A Florida resident’s credit score won’t decrease merely because he or she chose to get a divorce. However, events that occur during or after a divorce takes place may result in a lower score. If a couple has an outstanding balance on a joint account, a creditor can come after either person named on that account if it is not paid down in a timely manner. This is true regardless of who was ordered to repay those debts in the final divorce decree.
It may be worthwhile to pay off a joint debt before the divorce is finalized. Alternatively, the outstanding balance can be divided and transferred to separate individual accounts. Ideally, the joint account will be closed as soon as it has been paid off or a balance transfer has taken place. Individuals are also encouraged to remove their former spouses as authorized users on credit accounts obtained in their names only.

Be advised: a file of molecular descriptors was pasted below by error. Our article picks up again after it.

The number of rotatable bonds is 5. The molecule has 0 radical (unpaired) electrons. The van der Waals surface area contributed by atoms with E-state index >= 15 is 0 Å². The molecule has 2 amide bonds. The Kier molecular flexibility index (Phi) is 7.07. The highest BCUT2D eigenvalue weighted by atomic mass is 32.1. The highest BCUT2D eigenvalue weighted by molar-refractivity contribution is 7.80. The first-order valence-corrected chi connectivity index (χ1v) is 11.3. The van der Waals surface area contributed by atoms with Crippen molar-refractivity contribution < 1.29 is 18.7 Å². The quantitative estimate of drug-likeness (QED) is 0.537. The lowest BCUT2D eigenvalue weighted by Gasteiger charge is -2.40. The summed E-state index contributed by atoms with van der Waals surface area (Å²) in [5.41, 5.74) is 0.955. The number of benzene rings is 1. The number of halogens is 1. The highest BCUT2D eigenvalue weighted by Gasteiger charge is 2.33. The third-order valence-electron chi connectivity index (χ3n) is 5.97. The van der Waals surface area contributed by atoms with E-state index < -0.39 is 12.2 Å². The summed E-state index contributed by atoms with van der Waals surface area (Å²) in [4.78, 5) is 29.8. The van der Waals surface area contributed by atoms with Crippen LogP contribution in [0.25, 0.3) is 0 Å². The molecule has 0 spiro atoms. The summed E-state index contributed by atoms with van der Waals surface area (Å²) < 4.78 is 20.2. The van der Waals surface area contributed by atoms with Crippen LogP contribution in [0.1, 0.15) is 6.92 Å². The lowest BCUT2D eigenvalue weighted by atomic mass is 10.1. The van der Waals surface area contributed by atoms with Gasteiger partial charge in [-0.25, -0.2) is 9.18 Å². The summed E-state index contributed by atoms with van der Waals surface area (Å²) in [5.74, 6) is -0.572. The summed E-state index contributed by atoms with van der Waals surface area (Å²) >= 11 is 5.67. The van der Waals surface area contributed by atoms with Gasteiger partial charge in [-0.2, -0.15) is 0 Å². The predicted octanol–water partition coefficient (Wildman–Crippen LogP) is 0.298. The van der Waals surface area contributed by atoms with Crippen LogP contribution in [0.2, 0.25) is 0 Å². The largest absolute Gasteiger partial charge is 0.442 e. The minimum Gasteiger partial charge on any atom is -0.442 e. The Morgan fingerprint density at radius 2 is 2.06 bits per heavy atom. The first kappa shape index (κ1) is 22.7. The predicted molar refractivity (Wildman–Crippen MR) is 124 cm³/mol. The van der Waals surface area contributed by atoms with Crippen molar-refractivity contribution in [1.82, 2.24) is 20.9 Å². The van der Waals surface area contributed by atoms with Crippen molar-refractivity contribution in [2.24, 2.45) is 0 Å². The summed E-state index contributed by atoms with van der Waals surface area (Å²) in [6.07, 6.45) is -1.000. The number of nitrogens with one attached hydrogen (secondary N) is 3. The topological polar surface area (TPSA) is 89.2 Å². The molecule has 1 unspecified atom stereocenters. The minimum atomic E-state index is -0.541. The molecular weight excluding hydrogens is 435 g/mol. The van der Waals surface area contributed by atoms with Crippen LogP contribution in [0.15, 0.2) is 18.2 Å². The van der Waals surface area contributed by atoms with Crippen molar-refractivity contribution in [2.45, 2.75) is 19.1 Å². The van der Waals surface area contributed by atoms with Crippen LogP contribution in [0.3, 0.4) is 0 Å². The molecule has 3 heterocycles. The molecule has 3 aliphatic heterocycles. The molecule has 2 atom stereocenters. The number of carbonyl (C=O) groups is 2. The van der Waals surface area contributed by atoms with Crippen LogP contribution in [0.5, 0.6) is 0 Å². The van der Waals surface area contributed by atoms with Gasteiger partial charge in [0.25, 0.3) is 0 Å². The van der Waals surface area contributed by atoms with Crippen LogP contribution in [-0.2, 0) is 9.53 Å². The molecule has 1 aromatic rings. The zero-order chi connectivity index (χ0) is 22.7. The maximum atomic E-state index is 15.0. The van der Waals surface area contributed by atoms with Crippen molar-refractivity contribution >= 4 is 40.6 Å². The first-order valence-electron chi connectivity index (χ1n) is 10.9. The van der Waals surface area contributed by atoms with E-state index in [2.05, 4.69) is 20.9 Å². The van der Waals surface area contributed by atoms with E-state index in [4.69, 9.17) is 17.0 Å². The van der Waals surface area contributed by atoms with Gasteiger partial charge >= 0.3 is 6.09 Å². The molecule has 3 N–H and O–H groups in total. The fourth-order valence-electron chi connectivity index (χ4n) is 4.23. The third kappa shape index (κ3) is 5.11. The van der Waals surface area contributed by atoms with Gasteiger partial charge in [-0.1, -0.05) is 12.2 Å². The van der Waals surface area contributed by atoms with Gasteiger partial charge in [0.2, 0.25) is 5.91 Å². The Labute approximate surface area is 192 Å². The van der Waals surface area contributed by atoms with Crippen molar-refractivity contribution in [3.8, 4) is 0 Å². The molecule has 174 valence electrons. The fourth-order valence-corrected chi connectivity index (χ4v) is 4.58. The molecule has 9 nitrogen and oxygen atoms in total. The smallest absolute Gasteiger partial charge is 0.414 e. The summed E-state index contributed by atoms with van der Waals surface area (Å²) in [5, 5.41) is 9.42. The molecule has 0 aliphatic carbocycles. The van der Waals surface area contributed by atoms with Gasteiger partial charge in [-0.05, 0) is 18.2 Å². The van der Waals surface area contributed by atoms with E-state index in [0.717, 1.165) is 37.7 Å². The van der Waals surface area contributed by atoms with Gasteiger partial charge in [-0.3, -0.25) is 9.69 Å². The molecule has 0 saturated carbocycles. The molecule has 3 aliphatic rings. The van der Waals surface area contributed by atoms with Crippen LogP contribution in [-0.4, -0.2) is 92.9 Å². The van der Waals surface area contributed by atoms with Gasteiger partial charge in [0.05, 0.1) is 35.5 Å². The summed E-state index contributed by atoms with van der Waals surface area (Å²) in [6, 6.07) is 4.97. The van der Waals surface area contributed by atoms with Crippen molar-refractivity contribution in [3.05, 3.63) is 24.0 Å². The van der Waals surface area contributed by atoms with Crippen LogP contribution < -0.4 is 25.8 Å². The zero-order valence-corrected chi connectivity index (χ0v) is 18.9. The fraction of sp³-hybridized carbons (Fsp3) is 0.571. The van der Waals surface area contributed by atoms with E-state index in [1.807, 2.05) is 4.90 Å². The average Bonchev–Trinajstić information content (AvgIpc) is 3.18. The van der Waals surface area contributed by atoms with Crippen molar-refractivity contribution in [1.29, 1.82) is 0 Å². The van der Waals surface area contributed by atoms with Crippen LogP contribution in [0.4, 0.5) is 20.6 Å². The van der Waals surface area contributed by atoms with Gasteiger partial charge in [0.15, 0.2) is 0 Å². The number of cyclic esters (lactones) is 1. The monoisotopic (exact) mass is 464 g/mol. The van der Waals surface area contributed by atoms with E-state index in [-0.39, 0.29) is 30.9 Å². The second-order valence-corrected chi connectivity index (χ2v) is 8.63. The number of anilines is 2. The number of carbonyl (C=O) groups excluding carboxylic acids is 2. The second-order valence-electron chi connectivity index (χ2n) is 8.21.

Those who are going through a divorce may want to obtain and review a copy of their credit report. It will list any information about an individual that has been submitted to a particular credit agency over the past seven years. A person is allowed to obtain one free copy of his or her credit report per year from each of the three major credit agencies.
A divorce may have a significant impact on a person’s finances. An attorney may be able to explain how ending a marriage may influence an individual’s credit score or history. Legal counsel may also explain how retirement or other accounts may be divided in a final settlement and the proper way to do so. Heeding an attorney’s advice may allow a person to avoid paying taxes on any money that he or she receives from a spouse.